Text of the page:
So naturally, as I listened to Dr. King’s words for the umpteenth time in my life, I thought about the open Internet work that has consumed all of my waking (and sleeping) time these past few days, ever since the D.C. Circuit court handed down its ruling tossing out the FCC’s Open Internet rules.

And I thought about it not in terms of what I’m working for today, but what the world will be like when my two daughters are grown.

As I listened and watched the massive crowd hang on every one of his words, I thought about the unseen blood, sweat and tears that went into organizing for that moment. 

Social justice activists today have social media, blogs, email, video chats and other organizing tools to rally support, and these tools are all there because of the open Internet. Watching the footage of the massive crowd gathered for the March on Washington for Jobs and Freedom, I imagined that given the relatively short period of time that Bayard Rustin had to manage the logistics of this unprecedented event  he probably spent a lot of time using the phone.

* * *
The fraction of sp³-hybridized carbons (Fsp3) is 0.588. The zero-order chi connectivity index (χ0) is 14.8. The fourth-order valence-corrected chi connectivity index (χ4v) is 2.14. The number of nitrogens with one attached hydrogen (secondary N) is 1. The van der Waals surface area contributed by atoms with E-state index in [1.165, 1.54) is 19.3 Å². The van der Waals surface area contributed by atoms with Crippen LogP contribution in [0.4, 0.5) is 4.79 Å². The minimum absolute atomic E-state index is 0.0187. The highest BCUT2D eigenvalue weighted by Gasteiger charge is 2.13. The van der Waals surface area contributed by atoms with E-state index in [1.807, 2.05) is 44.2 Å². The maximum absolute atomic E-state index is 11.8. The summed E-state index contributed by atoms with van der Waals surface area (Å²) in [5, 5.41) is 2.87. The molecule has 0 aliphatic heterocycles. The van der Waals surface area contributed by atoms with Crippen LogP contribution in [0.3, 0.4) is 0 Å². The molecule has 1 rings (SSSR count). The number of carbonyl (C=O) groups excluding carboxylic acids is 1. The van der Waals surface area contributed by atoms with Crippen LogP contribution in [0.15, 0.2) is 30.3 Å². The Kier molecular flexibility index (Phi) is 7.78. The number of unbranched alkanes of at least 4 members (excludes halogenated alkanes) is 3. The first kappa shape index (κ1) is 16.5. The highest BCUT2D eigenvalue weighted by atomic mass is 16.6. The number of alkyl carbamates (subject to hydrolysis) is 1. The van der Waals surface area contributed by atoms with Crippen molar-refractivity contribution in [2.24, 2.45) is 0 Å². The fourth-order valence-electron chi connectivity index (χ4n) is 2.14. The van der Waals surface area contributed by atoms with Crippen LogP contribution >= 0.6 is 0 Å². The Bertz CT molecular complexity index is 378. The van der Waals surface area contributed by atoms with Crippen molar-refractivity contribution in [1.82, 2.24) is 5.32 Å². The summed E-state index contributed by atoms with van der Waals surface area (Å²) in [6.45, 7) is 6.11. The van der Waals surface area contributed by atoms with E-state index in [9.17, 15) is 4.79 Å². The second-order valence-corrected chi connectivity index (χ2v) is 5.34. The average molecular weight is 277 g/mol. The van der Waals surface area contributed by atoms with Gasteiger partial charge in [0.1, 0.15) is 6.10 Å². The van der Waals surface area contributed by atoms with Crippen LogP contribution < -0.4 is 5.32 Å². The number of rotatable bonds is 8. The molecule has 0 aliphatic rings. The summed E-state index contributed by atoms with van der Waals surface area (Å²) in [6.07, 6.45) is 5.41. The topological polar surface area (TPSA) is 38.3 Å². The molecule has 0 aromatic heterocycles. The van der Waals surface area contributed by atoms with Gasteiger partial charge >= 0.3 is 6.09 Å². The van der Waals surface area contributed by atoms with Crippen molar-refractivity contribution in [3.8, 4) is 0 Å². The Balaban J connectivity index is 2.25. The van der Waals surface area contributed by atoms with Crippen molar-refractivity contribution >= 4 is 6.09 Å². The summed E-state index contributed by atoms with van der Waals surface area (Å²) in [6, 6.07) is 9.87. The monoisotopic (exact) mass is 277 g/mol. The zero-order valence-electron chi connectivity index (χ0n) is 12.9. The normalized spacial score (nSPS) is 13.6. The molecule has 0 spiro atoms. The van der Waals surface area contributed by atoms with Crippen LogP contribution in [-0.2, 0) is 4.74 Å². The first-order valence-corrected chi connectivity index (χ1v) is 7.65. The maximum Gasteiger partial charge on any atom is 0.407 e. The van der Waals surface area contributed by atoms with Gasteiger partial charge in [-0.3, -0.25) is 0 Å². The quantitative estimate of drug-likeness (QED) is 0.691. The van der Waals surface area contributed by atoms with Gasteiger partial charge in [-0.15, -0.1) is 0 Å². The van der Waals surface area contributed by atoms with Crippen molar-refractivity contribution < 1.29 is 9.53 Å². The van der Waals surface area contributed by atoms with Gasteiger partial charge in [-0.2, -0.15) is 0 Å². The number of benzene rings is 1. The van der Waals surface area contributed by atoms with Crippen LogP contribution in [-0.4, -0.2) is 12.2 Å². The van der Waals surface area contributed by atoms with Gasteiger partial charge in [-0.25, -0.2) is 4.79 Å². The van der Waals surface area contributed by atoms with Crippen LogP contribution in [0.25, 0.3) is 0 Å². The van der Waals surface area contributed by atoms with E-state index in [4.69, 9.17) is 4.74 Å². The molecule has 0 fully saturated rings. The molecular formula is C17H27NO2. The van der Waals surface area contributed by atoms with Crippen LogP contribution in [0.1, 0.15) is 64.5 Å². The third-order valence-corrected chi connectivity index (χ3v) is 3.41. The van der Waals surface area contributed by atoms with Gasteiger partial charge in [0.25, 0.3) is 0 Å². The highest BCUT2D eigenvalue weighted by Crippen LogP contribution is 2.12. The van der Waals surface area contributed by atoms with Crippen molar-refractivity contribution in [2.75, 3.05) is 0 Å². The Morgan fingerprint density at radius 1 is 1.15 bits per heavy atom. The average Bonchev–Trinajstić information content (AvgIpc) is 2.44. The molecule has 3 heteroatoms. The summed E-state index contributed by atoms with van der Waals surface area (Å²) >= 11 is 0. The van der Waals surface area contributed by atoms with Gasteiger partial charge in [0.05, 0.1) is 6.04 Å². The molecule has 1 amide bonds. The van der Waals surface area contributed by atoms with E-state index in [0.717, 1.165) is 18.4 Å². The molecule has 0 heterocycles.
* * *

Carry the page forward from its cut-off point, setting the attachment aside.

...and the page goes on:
I recalled how instrumental “WATS” phone services (predecessor to 1-800 long distance lines) were to the Freedom Movement organizers as they evaded attempts by local law enforcement and the Ku Klux Klan to shut them down or kill them.

I thought about how the speech prompted the FBI to further target the Southern Christian Leadership Conference -- and Dr. King -- as an “enemy of the United States.” 

And I wondered: If the phone network was not a common carriage platform, required to be open and non-discriminatory to all, would Rustin, A. Phillip Randolph and Dr. King have been successful mobilizing the masses for that historic event? Would the Freedom Movement have been destroyed completely? 

I’m glad I don’t need to worry about those “what ifs,” because the network was open. And it helped create a better future.

The fight for an open Internet that we wage at Free Press is not about today — it’s about the future. Like many big public policy debates, it’s about the world we want to leave for future generations.